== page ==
Tuesday, November 24, 2020

Hispanics Lack Access to Colon Cancer Screening

According to the journal Cancer, colorectal cancer screening tests such as colonoscopies are more difficult to find in areas of the U.S. with large Hispanic populations.

A group led by Dr. Jennifer Haas of Brigham and Women’s Hospital and Harvard Medical School in Boston analyzed statistics on colorectal screening taken from a national health survey, medicare data and a cancer monitoring program.

The findings could help explain why Hispanics are less likely to get screened than non-Hispanic whites. The researchers found that Hispanics typically lived in counties with less access to the screening tests and residents were more likely to be screened if the tests were more available in their regions.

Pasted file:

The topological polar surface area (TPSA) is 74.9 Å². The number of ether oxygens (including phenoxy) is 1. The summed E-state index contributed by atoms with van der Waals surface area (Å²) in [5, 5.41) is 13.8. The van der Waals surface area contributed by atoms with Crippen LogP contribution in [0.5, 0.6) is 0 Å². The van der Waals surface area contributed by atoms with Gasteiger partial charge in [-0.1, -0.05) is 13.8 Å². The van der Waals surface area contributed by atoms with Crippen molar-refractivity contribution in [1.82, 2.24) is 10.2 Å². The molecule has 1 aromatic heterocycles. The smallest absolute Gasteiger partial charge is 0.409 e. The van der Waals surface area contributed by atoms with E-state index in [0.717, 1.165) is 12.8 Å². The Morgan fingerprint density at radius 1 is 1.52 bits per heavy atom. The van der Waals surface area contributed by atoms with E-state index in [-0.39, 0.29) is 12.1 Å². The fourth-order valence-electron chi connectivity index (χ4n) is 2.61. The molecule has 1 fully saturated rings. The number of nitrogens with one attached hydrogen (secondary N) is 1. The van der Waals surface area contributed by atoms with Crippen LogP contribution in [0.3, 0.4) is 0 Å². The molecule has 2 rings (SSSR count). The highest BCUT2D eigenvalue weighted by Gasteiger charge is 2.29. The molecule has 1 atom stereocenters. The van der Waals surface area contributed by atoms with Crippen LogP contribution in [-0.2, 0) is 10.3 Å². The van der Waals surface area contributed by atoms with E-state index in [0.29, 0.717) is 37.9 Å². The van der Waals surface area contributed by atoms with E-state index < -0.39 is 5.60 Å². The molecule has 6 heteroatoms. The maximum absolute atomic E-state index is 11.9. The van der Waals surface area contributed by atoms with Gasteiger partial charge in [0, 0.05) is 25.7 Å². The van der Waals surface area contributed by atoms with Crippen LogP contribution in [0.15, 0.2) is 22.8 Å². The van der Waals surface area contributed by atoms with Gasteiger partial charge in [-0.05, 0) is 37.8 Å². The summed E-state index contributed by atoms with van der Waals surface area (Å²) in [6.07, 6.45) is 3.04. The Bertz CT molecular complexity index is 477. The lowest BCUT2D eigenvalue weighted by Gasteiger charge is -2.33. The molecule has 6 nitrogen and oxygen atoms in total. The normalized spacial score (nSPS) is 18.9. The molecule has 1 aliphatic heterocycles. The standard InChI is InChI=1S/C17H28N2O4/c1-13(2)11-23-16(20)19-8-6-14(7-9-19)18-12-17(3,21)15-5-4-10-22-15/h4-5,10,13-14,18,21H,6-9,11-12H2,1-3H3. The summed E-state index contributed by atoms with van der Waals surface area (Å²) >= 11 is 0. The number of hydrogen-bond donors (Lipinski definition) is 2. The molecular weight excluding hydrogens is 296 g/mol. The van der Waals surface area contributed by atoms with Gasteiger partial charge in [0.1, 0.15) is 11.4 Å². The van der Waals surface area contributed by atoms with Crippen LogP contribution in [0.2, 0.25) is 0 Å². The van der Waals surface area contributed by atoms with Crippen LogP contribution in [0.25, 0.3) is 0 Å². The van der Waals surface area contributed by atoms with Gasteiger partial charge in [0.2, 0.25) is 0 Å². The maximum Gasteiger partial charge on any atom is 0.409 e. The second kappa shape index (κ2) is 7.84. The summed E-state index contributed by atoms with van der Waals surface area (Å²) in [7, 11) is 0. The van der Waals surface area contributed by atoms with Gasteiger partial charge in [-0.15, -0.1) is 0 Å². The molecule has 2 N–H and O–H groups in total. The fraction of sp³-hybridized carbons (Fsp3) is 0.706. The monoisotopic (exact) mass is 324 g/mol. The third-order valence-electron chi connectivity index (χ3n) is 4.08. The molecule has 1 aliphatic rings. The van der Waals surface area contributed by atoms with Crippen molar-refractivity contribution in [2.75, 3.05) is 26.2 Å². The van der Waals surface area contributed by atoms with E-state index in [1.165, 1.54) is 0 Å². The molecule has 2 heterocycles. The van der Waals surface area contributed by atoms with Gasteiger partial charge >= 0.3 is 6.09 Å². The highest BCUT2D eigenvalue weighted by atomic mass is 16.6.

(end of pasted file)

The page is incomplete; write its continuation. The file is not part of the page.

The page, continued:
The authors of the study said that the findings suggest “that interventions designed to reduce disparities in the use of colorectal cancer screening or stage at diagnosis should consider not only improving local capacity for screening but also address other characteristics of the areas that may limit the dissemination of information about the importance of colorectal cancer screening.”

An estimated one in 19 people will develop colorectal cancer in their lives; thus demonstrating the importance of screenings for the disease.  The study shows that the harder it is for someone to access a screening center, the less likely it is that they will get the proper screening.

The results of the study indicate that there is an immediate need to assess the locations of colorectal screening and bring them to counties with higher levels of Hispanic populations to give them better access to the proper preventative treatments.

The US Preventative Services Task Force recommends screening for colon cancer to start at the age of 50.

CNM News Network

Physorg.com